Jazz was born in New Orleans, shaped in the early twentieth century by the twin talents of Louis Armstrong and Joe “King” Oliver from a diverse heritage of African and Caribbean slave music, Civil War brass bands, plantation spirituals, black church music and work songs. In 1897, in an attempt to control the prostitution that had been rampant in the city since its earliest days, a law was passed that restricted the brothels to a fixed area bounded by Iberville and Basin streets. The area, which soon became known as Storyville, after the alderman who pronounced the ordinance, filled with newly arrived ex-plantation workers, seamen and gamblers, and, from the “mood-setting” tunes played in the brothels to bawdy saloon gigs, there was plenty of opportunity for musicians, in particular the solo piano players known as “professors”, to develop personal styles. Nowadays jazz remains an evolving, organic art form, and you’re spoilt for choice for places to hear it, whether in Second Lines, at the city’s many festivals, in dive bars or sophisticated lounges.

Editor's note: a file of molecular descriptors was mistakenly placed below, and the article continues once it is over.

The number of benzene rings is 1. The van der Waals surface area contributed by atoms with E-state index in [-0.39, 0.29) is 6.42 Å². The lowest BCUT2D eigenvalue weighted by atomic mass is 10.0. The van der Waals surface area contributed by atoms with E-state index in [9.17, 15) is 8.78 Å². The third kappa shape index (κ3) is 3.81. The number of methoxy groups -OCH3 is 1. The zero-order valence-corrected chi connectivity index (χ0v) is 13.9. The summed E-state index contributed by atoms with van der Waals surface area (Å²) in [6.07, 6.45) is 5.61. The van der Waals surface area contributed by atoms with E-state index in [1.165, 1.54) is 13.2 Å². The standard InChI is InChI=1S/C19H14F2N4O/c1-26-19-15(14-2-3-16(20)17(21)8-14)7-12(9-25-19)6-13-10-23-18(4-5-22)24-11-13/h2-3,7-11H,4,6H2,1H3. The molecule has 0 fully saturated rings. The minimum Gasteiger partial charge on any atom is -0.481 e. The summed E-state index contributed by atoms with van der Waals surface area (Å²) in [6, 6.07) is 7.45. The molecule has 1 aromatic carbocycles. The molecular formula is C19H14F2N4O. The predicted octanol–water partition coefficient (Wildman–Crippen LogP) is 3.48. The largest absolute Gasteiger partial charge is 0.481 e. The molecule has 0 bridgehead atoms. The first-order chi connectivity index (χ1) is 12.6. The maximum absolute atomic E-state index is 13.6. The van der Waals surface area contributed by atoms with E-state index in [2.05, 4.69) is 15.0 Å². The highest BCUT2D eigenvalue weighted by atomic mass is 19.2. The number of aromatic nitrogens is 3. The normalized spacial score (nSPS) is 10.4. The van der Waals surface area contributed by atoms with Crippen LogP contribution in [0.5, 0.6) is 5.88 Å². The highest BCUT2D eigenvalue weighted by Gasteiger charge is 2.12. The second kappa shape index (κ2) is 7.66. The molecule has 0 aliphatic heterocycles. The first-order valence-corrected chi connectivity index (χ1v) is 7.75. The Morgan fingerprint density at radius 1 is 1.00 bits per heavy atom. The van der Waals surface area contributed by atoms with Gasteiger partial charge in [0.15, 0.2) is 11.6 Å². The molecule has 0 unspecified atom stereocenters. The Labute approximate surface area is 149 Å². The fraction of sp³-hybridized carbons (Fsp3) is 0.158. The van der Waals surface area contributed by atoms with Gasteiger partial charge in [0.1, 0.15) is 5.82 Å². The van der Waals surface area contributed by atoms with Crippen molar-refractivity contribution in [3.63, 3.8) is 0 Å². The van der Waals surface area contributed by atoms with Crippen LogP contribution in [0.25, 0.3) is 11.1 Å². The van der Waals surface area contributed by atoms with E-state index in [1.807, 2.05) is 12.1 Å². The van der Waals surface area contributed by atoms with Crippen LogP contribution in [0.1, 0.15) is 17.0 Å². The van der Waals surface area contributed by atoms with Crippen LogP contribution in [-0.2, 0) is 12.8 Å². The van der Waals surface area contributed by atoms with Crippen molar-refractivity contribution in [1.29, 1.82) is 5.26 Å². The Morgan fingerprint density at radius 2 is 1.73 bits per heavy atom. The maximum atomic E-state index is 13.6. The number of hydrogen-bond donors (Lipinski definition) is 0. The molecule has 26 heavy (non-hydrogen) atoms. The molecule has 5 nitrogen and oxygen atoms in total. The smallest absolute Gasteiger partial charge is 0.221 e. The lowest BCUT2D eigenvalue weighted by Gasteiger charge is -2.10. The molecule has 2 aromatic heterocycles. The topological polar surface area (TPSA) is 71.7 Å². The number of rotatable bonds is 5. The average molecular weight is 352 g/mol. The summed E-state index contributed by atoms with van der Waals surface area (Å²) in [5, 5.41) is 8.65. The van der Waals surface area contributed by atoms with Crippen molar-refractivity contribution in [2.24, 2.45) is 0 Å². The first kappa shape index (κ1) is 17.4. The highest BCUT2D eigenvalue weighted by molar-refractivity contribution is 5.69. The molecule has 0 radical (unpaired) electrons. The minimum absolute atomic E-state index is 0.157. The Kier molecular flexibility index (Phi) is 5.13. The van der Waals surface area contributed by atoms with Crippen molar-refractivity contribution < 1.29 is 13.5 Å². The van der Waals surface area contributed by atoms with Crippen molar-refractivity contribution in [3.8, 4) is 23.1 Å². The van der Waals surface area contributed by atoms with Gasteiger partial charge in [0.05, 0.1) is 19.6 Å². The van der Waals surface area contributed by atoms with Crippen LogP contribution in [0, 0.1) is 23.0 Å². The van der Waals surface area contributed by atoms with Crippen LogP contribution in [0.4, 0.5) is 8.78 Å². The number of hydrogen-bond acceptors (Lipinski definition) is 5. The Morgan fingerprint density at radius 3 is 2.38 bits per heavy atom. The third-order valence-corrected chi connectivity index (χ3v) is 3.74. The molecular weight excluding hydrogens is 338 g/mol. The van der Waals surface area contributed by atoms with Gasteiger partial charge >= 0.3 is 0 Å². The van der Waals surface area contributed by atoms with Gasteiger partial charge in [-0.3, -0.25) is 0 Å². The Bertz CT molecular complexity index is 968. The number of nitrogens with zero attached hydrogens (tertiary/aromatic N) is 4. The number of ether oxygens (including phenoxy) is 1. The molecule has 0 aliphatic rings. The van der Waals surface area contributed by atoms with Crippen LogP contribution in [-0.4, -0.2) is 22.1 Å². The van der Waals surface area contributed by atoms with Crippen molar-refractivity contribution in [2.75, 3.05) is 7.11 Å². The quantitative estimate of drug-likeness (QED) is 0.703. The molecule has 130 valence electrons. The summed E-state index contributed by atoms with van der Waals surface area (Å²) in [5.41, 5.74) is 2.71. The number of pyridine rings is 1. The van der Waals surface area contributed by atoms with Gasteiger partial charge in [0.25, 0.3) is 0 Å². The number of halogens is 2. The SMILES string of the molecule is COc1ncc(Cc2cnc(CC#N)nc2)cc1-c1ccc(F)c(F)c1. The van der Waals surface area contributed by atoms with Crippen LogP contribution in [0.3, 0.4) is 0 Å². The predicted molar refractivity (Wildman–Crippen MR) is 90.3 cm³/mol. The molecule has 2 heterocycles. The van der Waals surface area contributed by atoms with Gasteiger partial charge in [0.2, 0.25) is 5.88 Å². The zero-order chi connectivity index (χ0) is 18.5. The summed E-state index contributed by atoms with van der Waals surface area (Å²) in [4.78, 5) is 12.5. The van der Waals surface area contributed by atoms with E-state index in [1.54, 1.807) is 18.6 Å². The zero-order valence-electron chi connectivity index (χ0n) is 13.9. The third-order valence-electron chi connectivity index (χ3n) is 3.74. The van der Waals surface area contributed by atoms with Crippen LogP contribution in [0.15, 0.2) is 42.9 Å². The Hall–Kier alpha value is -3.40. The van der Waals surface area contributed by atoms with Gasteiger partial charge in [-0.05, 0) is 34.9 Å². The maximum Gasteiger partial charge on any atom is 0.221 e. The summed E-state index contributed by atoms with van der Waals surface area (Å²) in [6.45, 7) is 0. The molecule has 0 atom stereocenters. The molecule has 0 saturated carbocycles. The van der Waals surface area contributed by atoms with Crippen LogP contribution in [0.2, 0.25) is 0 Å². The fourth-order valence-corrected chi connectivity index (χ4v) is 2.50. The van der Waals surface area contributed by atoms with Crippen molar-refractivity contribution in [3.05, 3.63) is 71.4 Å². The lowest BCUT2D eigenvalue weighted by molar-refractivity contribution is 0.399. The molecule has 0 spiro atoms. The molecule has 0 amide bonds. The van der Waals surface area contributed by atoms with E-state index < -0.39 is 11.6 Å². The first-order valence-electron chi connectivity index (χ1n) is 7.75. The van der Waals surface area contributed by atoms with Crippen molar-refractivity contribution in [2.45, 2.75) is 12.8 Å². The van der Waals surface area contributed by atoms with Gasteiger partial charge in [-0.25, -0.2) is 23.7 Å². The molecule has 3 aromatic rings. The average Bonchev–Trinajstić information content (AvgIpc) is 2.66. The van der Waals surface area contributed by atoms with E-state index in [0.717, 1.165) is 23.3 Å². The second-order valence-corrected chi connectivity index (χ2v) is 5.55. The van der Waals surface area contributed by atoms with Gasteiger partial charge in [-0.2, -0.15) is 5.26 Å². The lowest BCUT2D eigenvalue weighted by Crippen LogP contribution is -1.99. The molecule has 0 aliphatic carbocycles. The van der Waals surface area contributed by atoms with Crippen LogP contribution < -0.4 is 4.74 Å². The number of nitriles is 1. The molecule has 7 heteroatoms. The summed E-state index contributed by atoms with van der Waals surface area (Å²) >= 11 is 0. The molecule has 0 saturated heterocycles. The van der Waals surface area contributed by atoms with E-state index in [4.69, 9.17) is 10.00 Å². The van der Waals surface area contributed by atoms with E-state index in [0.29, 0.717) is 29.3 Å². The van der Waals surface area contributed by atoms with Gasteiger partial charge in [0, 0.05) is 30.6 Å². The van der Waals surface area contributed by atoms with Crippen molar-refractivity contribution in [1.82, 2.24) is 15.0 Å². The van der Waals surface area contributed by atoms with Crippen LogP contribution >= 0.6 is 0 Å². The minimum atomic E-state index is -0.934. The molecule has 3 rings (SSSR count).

At the heart of it all are the brass bands. Although these have been integral to New Orleans’s street music and parade culture since the nineteenth century, their resurgence in the 1990s led to an explosion of energy on the local jazz scene. Young, ragtag groups blast out a joyful, improvised and danceable cacophony of horns – a kind of homegrown party music that goes down as much of a storm in the student bars as on the backstreet parades. Favourites include ReBirth, the Soul Rebels and the Stooges, who mix trad brass stylings with hard funk, hip-hop, carnival music and reggae. The more traditional bands, meanwhile, whose line-up will typically include old hands and up-and-coming youngsters, play music that is just as danceable and equally popular.

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